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Scientist seeks more attention to eradicate peptic ulcer infection

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A medical scientist, Prof. Stella Smith, says Helicobacter pylori (H. pylori) has been given minimal attention in spite of its infecting and causing diverse disease conditions among many persons.

Smith, Director of Research, Nigerian Institute of Medical Research (NIMR), said this during the Health Writers Association of Nigeria (HEWAN) week on Thursday in Lagos.

Smith, who is also the President, African Helicobacter & Microbiota Study Group (AHMSG), said this while speaking on a paper titled, “Helicobacter pylori :The Peptic Ulcer Bug Neglected But Unrelenting.”

H. pylori are bacteria that can cause an infection in the stomach or small intestine.

The pathogen is the most common cause of different gastric disorders including gastritis, peptic ulcer disease, gastric mucosa associated lymphoid tissue (MALT) lymphoma and gastric adenocarcinoma.

H. pylori bacteria are usually transmitted from person to person through direct contact with saliva, vomit or stool. It may also be spread through contaminated food or water.

The International Agency for Research on Cancer (IARC), a division of the World Health Organisation (WHO), categorised H. pylori as a class one carcinogen.

Smith said that 50 per cent of the world’s population are infected with H. pylori with people of different race and regions around the world having varied levels of severity and pathological outcomes.

According to her, the infection burden in Africa is high with a reported prevalence of 70.1 per cent, however, could be higher due lack of data in some regions of the continent.

“In Nigeria the prevalence of H. pylori infection varies with northern Nigeria having more cases than other parts of the country,” she said.

However, Smith said that in spite of the prevalence and associated pathological outcomes attached with the infection, H. pylori infection was obviously a neglected disease in Africa.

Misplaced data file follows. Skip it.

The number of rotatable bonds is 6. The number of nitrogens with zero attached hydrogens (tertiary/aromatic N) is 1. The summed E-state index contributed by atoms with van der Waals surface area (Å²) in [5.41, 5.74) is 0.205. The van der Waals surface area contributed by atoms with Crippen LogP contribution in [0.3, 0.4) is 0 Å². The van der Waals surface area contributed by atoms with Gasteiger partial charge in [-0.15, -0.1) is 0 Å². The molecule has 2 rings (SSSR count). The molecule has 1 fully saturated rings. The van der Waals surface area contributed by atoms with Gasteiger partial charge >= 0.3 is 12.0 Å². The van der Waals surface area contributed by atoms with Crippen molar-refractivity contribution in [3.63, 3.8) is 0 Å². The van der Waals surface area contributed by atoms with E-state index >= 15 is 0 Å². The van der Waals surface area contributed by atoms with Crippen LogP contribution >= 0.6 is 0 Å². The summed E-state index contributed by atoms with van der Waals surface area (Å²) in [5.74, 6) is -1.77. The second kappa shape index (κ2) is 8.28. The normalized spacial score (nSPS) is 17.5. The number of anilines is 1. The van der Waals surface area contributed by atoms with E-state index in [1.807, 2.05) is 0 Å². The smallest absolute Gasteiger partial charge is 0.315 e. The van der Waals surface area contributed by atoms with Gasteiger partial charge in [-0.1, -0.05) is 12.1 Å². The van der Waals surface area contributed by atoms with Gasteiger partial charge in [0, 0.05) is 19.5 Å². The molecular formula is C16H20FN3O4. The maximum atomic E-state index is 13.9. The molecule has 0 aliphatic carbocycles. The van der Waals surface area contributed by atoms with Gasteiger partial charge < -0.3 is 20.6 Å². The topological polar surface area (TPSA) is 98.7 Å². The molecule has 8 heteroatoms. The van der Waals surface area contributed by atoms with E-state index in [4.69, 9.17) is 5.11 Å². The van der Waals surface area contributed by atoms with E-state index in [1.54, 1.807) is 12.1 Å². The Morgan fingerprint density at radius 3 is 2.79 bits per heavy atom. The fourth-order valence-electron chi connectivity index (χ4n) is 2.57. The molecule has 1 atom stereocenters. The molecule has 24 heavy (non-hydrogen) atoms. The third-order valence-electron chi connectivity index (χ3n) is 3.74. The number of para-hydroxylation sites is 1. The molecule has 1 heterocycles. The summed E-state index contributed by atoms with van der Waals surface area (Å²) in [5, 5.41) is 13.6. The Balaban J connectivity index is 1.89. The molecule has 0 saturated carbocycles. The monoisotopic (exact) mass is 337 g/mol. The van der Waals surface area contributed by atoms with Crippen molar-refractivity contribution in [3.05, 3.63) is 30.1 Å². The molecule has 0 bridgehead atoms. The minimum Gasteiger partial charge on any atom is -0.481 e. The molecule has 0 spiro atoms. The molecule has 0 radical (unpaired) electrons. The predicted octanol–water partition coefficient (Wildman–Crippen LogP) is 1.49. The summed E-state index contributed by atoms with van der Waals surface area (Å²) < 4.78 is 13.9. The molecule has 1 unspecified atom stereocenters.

“Most other infectious disease like HIV, malaria, tuberculosis and more recently COVID-19 have more attention in terms of research funding and grants,’ she said.

She stressed the importance of accurate and prompt diagnosis as key to managing, treating and eradicating H. pylori disease.

“Lack of awareness or misdiagnosis that every stomach ache seem to be ulcer remains a major problem in Africa, most especially Nigeria,” she said.

Smith said that the treatment for H. Pylori was based on recommended antisecretory combination of drugs and antibiotics.

“Unfortunately, due to misuse and over use of antibiotics, several bacterial pathogens including H. pylori have developed resistance to antibiotics.

“This is posing a big challenge to the effective treatment and eradication of H. pylori infection.

“There is no treatment regimen which guarantees cure of H. pylori infection in 100 per cent of patients,” she said.

She said that selected treatment must consider local antibiotic resistance patterns (if known), previous exposure and allergies to specific antibiotics, cost, side effects, and ease of administration.

“With the widespread number of resistance studies showing to commonly prescribed antibiotics in Africa, it is time to produce a consensus guideline to guide clinicians on the choice of antibiotic combination for H. pylori eradication,” she said.

Smith stressed the need for accurate diagnosis and treatment led to the formation of the AHMSG.

She added that the group was working on a guidelines for H. pylori management in Africa.

She said that H. pylori infection was wide spread, advising the public to ensure necessary precautions to prevent infection, and if infected they should seek prompt medical attention. (NAN)

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